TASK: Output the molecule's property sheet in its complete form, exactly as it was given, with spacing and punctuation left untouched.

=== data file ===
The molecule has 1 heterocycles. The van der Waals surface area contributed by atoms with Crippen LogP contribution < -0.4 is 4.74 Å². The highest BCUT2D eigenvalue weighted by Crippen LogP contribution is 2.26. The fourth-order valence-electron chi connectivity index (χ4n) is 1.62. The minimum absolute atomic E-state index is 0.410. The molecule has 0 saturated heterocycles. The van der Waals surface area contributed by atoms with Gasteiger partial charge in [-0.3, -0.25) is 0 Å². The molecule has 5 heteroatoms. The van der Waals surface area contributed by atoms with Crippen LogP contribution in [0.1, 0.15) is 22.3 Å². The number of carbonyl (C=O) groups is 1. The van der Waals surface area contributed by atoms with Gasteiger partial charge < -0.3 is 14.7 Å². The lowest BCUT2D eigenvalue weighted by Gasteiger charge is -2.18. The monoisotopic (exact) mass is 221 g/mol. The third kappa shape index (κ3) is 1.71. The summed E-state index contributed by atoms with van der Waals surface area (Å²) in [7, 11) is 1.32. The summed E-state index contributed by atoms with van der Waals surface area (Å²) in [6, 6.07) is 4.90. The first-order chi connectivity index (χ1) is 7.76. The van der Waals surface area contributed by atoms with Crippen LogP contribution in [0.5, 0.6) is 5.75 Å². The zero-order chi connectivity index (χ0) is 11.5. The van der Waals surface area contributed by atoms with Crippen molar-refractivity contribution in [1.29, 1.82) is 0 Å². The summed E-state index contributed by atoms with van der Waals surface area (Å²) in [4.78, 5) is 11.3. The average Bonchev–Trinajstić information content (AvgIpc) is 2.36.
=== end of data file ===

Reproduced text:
The molecule has 1 heterocycles. The van der Waals surface area contributed by atoms with Crippen LogP contribution < -0.4 is 4.74 Å². The highest BCUT2D eigenvalue weighted by Crippen LogP contribution is 2.26. The fourth-order valence-electron chi connectivity index (χ4n) is 1.62. The minimum absolute atomic E-state index is 0.410. The molecule has 0 saturated heterocycles. The van der Waals surface area contributed by atoms with Gasteiger partial charge in [-0.3, -0.25) is 0 Å². The molecule has 5 heteroatoms. The van der Waals surface area contributed by atoms with Crippen LogP contribution in [0.1, 0.15) is 22.3 Å². The number of carbonyl (C=O) groups is 1. The van der Waals surface area contributed by atoms with Gasteiger partial charge < -0.3 is 14.7 Å². The lowest BCUT2D eigenvalue weighted by Gasteiger charge is -2.18. The monoisotopic (exact) mass is 221 g/mol. The third kappa shape index (κ3) is 1.71. The summed E-state index contributed by atoms with van der Waals surface area (Å²) in [7, 11) is 1.32. The summed E-state index contributed by atoms with van der Waals surface area (Å²) in [6, 6.07) is 4.90. The first-order chi connectivity index (χ1) is 7.76. The van der Waals surface area contributed by atoms with Crippen LogP contribution in [0.5, 0.6) is 5.75 Å². The zero-order chi connectivity index (χ0) is 11.5. The van der Waals surface area contributed by atoms with Crippen molar-refractivity contribution in [1.29, 1.82) is 0 Å². The summed E-state index contributed by atoms with van der Waals surface area (Å²) in [4.78, 5) is 11.3. The average Bonchev–Trinajstić information content (AvgIpc) is 2.36.